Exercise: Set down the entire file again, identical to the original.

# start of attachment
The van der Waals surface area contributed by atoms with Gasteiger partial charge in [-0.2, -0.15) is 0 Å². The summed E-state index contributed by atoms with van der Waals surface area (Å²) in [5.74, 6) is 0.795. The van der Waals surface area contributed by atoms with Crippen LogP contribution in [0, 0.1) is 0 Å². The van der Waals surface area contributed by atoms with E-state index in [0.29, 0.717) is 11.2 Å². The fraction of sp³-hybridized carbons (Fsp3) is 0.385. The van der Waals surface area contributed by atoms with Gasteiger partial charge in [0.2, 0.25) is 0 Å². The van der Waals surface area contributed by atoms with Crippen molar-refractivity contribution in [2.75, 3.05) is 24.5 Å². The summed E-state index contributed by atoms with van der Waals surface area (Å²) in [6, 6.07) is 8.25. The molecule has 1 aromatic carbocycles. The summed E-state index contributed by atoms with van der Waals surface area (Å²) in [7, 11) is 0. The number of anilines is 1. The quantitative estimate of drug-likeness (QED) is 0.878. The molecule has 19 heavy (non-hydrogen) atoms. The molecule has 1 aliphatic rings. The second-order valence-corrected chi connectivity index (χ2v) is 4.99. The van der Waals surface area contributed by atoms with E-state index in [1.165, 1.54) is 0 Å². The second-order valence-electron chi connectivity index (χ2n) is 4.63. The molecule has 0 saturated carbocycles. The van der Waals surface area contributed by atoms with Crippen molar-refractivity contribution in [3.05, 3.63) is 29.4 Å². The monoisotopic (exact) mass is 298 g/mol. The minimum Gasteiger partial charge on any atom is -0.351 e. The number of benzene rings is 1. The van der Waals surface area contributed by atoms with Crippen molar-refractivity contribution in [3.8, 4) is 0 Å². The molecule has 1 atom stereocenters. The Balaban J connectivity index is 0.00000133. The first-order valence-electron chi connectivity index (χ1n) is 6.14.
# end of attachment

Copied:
The van der Waals surface area contributed by atoms with Gasteiger partial charge in [-0.2, -0.15) is 0 Å². The summed E-state index contributed by atoms with van der Waals surface area (Å²) in [5.74, 6) is 0.795. The van der Waals surface area contributed by atoms with Crippen LogP contribution in [0, 0.1) is 0 Å². The van der Waals surface area contributed by atoms with E-state index in [0.29, 0.717) is 11.2 Å². The fraction of sp³-hybridized carbons (Fsp3) is 0.385. The van der Waals surface area contributed by atoms with Gasteiger partial charge in [0.2, 0.25) is 0 Å². The van der Waals surface area contributed by atoms with Crippen molar-refractivity contribution in [2.75, 3.05) is 24.5 Å². The summed E-state index contributed by atoms with van der Waals surface area (Å²) in [6, 6.07) is 8.25. The molecule has 1 aromatic carbocycles. The summed E-state index contributed by atoms with van der Waals surface area (Å²) in [7, 11) is 0. The number of anilines is 1. The quantitative estimate of drug-likeness (QED) is 0.878. The molecule has 19 heavy (non-hydrogen) atoms. The molecule has 1 aliphatic rings. The second-order valence-corrected chi connectivity index (χ2v) is 4.99. The van der Waals surface area contributed by atoms with E-state index in [1.165, 1.54) is 0 Å². The second-order valence-electron chi connectivity index (χ2n) is 4.63. The molecule has 0 saturated carbocycles. The van der Waals surface area contributed by atoms with Crippen molar-refractivity contribution in [3.05, 3.63) is 29.4 Å². The monoisotopic (exact) mass is 298 g/mol. The minimum Gasteiger partial charge on any atom is -0.351 e. The number of benzene rings is 1. The van der Waals surface area contributed by atoms with Crippen molar-refractivity contribution in [3.8, 4) is 0 Å². The molecule has 1 atom stereocenters. The Balaban J connectivity index is 0.00000133. The first-order valence-electron chi connectivity index (χ1n) is 6.14.